Following in the footsteps of the recent fireworks of the Chinese SHIBOR market courtesy of the evaporation of virtually all interbank liquidity, we now get more indications that all is fine... no inverted... no fine in China. Per Bloomberg, Chinese corporate spreads have now inverted to a level not seen since pre-Lehman days: "The average yield on yuan corporate debt maturing after 2025 was 4.67 percent in December, compared with 4.97 percent for three to five-year bonds, according to Bank of America Merrill Lynch’s China credit indexes. The last time the gap was wider was on Aug. 13, 2008, when the spread reached 31 basis points, or 0.31 percentage point." And while corporate bond issuance in China, especially on the longer end, is still very scarce (and a reason why China still does not have a representative CDS market, something that JPM will fix promptly), this should be an indication that either things are very good or starting to get rather bad, as more are "rushing" to the safety of near-term fixed income on concerns of what may happen to the long end in the next few months.

Spanish, Belgian CDS Hit Record Wides, Even As China Announces Plans To Buy €18 Billion In Spanish, Greek And Portuguese Bonds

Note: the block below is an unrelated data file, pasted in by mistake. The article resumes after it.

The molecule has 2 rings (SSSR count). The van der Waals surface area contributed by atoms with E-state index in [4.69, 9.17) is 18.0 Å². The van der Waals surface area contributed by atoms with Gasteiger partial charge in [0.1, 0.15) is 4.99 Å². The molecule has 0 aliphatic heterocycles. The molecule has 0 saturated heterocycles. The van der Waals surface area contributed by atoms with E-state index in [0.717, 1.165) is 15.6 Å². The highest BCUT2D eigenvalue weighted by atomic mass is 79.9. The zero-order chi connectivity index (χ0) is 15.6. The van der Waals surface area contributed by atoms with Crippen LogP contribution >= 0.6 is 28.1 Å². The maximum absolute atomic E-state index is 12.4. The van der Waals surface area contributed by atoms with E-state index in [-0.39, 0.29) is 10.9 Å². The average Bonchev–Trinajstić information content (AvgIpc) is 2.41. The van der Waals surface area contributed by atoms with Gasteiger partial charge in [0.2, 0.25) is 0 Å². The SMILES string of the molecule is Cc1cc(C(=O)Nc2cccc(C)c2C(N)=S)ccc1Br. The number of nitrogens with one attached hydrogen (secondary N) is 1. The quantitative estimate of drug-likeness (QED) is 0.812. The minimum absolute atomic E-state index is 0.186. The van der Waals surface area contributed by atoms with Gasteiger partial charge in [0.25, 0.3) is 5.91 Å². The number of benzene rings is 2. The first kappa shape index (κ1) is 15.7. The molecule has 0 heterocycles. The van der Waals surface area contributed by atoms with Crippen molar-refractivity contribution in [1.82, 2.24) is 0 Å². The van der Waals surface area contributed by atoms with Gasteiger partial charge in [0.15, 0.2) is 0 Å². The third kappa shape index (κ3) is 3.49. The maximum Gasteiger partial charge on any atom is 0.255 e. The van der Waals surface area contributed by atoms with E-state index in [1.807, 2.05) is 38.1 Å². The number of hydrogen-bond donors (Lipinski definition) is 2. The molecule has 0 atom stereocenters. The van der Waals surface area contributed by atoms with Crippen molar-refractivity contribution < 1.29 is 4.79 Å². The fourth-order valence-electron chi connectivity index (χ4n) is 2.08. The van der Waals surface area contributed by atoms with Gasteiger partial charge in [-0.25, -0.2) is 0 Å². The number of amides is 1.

Today, despite the announcement by Chinese Vice Premier Li Keqiangin in Madrid that China is willing to buy as much Spanish debt as that of Greece and Portugal (but not Ireland), or roughly €6 billion each, CDS in both the core and the semi-periphery, are back to record levels (El Pais and Reuters sources). Spain was last seen trying to catch up with Illinois, somewhere in the mid 300s, while Belgium also took out record wides at 225 bps. On one hand this is beneficial news for Spain, now that China is seemingly instituting its latest sphere of influence, but in reality is just doing all it can to precent the euro from collapsing (and thus killing Chinese exports to its second largest trading partner, the EU) and with net issuance in the country expected at just €47.2 billion, Spain may have well gone the distance to plugging as much as 13% of its net funding needs for the year. However, and what is spooking markets more, is that, as we reported yesterday, today European Commissioner Michael Bernier will publish a “consultation